The Sally Clark case: guilty of being a mother

When sexism and statistical ineptitude lead to miscarriage of justice

The judicial annals present cases whose simple account is enough to make people perplexed about certain failures of justice in a developed country, endowed with reputedly reliable judicial institutions. Some of these cases, which one would like to think were aberrations, were the rule, not the exception. The story of Sally Clarke is a tragic illustration of this.

Sally Clarke was serving a life sentence for the murder of two of her babies. Wrongly. Arrested in 1998, after the death of her second child, she spent three years in prison before being released in 2003. Four years later, she died of alcoholic intoxication, having failed to recover from this ordeal, separated from her only remaining son, whose parental authority had been taken away from her. How had she come to this? Two of her babies had died suddenly, a phenomenon called Sudden Infant Death Syndrome, two years apart. That this happens once, passes again, in the eyes of English justice, but at the end of the second, here is that Sally Clark acts as a suspect, then as the designated culprit, even without proof of abuse. That opprobrium and suspicion fall solely on the mother, in many such cases, will not, it seems, bother anyone.

Statistical bias and negligence

Because the story of Sally Clarke is not an isolated incident: for Angela Cannings, Donna Anthony, and others, the mistakes of a failing justice system have added to the tragedy of losing several children. In all these cases, an expert, Professor Sir Roy Meadow, author of a ABC of child abuse, played a decisive role. A fallacious precept of his invention – The Meadow’s Law – has long been authoritative in such cases: “For lack of evidence to the contrary, one sudden death is tragic, two are suspicious, and three are criminal. “At the trial of Sally Clarke, the pediatrician thus explained that the probability of losing two babies by sudden death was one in 73 million. His reasoning was as follows: if the probability of a non-smoking mother losing a baby like this is one in 8453, then there is one in 73 million that she will lose two. An elementary statistical error, which would not be enough to designate a culprit, whereas, precisely, if a mother loses a baby by sudden death, the risk of losing another in this way increases considerably (1 chance in 60 ). A bacteriological test exhumed after the trial and which will play a crucial role in the acquittal of Sally Clark had highlighted the presence of staphylococcus aureus in Harry, one of Sally’s two children. Also noticeably, sudden death occurs more in boys than in girls.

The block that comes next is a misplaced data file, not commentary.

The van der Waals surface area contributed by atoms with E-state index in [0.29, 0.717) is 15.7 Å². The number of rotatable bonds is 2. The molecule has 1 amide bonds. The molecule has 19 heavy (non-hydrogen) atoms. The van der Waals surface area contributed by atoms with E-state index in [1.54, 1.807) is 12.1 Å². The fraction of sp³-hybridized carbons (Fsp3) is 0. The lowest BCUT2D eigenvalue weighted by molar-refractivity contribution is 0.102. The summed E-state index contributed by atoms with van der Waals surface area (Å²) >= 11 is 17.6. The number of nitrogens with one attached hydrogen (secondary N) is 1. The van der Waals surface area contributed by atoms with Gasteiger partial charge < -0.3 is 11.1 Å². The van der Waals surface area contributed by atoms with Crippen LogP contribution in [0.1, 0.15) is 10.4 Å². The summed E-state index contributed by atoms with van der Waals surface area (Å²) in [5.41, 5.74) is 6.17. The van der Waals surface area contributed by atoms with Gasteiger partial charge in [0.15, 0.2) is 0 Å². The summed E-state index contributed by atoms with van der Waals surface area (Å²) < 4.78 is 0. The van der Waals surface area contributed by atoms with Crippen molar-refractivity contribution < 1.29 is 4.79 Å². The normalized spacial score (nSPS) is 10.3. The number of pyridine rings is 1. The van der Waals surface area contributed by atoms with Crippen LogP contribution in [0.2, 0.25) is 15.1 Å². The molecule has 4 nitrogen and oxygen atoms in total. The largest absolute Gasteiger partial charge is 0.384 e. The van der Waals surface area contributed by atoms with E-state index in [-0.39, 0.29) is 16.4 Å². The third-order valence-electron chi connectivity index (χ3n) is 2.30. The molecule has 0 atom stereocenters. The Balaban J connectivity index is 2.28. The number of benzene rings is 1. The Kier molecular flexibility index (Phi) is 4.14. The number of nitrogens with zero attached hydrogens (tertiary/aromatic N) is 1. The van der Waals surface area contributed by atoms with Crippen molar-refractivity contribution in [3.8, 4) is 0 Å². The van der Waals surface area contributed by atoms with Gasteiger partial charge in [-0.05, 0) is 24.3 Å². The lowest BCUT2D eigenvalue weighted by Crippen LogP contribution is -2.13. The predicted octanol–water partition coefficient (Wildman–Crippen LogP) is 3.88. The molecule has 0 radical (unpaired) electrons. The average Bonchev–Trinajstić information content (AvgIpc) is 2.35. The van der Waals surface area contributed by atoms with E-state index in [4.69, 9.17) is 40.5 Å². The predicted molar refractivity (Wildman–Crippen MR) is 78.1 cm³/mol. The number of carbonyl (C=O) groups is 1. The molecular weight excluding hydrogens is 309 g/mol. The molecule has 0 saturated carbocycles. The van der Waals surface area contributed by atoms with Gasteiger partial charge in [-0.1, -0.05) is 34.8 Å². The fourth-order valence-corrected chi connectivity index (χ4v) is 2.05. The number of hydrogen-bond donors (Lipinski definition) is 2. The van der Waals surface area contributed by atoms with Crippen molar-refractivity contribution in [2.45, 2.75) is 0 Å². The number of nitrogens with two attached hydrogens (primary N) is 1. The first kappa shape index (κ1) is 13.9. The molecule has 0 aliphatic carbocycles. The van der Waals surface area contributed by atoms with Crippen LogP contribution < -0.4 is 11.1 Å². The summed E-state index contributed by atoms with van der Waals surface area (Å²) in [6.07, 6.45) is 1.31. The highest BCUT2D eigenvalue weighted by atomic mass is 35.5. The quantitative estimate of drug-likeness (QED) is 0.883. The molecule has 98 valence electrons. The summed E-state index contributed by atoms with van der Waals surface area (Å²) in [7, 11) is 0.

England – © credit Edouard Jacquinet

Serial errors and ordinary sexism

Angela Cannings lost three babies and was convicted in 2002. An investigation by BBC journalist John Sweeney revealed that sudden deaths had already occurred in some of her ancestors, suggesting a genetic cause. Donna Anthony lost two and was convicted in 1998. Trupti Patel, who lost three children, broke the vicious cycle and was acquitted in 2003. The same year, Angela Cannings and Donna Anthony were released. Each time, Roy Meadow had held the role of star expert at the helm. He was struck off the British Medical Board in 2005 and reinstated a year later after appealing. His ex-wife, Gillian Paterson, could put such errors on the account of a sickly misogyny. At the same time, history was repeating itself in Australia, recalling a famous affair and the film with Meryl Streep which was inspired by it, A Cry in the Dark. It recounted the trial of a mother accused of infanticide after losing her child in the Australian outback (a line has remained famous: “the dingo ate my baby”). In 2003, another Australian mother, Kathleen Folbigg, was sentenced to 40 years in prison for the murder of her four children. Documents have since been uncovered suggesting genetic causes that the legal authorities have still not taken into account. In all these cases, an ordinary sexism, which makes the mother, supposedly bad, an ideal culprit, rages, recalling the old witchcraft trials or the Monique Case case, known as du Bois Bleu, which hit the headlines in the 1960s. in France: a young woman who is a little too free in a retrograde environment, blessed bread for the tabloids and gossip of all kinds.

Photo of one: credit © Edouard Jacquinet

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The Sally Clark case: guilty of being a mother

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